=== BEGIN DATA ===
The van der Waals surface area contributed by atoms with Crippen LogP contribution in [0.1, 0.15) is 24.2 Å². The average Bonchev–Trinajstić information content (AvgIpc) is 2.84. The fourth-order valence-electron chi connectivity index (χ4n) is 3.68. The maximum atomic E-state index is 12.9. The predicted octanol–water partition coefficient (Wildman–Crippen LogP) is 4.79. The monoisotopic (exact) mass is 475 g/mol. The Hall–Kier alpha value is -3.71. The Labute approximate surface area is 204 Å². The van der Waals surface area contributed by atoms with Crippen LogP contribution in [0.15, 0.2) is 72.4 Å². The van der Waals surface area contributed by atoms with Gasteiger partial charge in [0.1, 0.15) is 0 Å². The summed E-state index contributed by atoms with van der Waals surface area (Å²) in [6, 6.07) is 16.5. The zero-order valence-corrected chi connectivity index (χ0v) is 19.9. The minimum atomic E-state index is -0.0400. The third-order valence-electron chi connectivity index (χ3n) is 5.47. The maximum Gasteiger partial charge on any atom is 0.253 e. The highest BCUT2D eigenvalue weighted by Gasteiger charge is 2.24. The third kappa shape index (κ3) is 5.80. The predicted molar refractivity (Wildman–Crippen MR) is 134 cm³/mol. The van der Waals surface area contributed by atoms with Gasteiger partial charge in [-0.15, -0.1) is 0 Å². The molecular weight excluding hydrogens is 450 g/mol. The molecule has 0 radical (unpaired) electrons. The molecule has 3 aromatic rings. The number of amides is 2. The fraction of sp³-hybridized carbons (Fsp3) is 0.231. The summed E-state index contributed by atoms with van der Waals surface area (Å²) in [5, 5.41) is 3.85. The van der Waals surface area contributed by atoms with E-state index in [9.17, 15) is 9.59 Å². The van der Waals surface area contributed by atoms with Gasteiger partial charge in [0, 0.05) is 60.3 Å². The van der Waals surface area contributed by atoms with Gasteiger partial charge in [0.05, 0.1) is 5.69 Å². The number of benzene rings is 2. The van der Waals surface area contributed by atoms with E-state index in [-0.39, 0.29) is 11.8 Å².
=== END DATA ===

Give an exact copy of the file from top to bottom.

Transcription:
The van der Waals surface area contributed by atoms with Crippen LogP contribution in [0.1, 0.15) is 24.2 Å². The average Bonchev–Trinajstić information content (AvgIpc) is 2.84. The fourth-order valence-electron chi connectivity index (χ4n) is 3.68. The maximum atomic E-state index is 12.9. The predicted octanol–water partition coefficient (Wildman–Crippen LogP) is 4.79. The monoisotopic (exact) mass is 475 g/mol. The Hall–Kier alpha value is -3.71. The Labute approximate surface area is 204 Å². The van der Waals surface area contributed by atoms with Crippen LogP contribution in [0.15, 0.2) is 72.4 Å². The van der Waals surface area contributed by atoms with Gasteiger partial charge in [0.1, 0.15) is 0 Å². The summed E-state index contributed by atoms with van der Waals surface area (Å²) in [6, 6.07) is 16.5. The zero-order valence-corrected chi connectivity index (χ0v) is 19.9. The minimum atomic E-state index is -0.0400. The third-order valence-electron chi connectivity index (χ3n) is 5.47. The maximum Gasteiger partial charge on any atom is 0.253 e. The highest BCUT2D eigenvalue weighted by Gasteiger charge is 2.24. The third kappa shape index (κ3) is 5.80. The predicted molar refractivity (Wildman–Crippen MR) is 134 cm³/mol. The van der Waals surface area contributed by atoms with Gasteiger partial charge in [-0.15, -0.1) is 0 Å². The molecular weight excluding hydrogens is 450 g/mol. The molecule has 0 radical (unpaired) electrons. The molecule has 3 aromatic rings. The number of amides is 2. The fraction of sp³-hybridized carbons (Fsp3) is 0.231. The summed E-state index contributed by atoms with van der Waals surface area (Å²) in [5, 5.41) is 3.85. The van der Waals surface area contributed by atoms with E-state index in [9.17, 15) is 9.59 Å². The van der Waals surface area contributed by atoms with Gasteiger partial charge in [0, 0.05) is 60.3 Å². The van der Waals surface area contributed by atoms with Gasteiger partial charge in [0.05, 0.1) is 5.69 Å². The number of benzene rings is 2. The van der Waals surface area contributed by atoms with E-state index in [-0.39, 0.29) is 11.8 Å².